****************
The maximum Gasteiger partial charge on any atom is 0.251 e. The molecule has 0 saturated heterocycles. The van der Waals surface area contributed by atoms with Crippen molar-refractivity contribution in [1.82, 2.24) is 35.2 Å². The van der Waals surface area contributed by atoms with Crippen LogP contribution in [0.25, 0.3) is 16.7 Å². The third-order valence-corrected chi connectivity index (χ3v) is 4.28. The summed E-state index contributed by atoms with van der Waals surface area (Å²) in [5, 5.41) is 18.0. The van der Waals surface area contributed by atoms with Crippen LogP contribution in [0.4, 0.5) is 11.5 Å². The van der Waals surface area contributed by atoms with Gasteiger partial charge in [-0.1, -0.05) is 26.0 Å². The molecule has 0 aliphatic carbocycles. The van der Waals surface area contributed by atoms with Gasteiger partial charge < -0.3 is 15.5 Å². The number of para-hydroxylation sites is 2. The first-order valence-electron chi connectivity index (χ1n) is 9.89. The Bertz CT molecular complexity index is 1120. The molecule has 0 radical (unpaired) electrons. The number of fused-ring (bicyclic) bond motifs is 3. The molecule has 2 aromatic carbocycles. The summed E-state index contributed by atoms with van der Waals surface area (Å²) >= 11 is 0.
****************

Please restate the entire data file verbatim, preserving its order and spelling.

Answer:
The maximum Gasteiger partial charge on any atom is 0.251 e. The molecule has 0 saturated heterocycles. The van der Waals surface area contributed by atoms with Crippen molar-refractivity contribution in [1.82, 2.24) is 35.2 Å². The van der Waals surface area contributed by atoms with Crippen LogP contribution in [0.25, 0.3) is 16.7 Å². The third-order valence-corrected chi connectivity index (χ3v) is 4.28. The summed E-state index contributed by atoms with van der Waals surface area (Å²) in [5, 5.41) is 18.0. The van der Waals surface area contributed by atoms with Crippen LogP contribution in [0.4, 0.5) is 11.5 Å². The van der Waals surface area contributed by atoms with Gasteiger partial charge in [-0.1, -0.05) is 26.0 Å². The molecule has 0 aliphatic carbocycles. The van der Waals surface area contributed by atoms with Gasteiger partial charge < -0.3 is 15.5 Å². The number of para-hydroxylation sites is 2. The first-order valence-electron chi connectivity index (χ1n) is 9.89. The Bertz CT molecular complexity index is 1120. The molecule has 0 radical (unpaired) electrons. The number of fused-ring (bicyclic) bond motifs is 3. The molecule has 2 aromatic carbocycles. The summed E-state index contributed by atoms with van der Waals surface area (Å²) >= 11 is 0.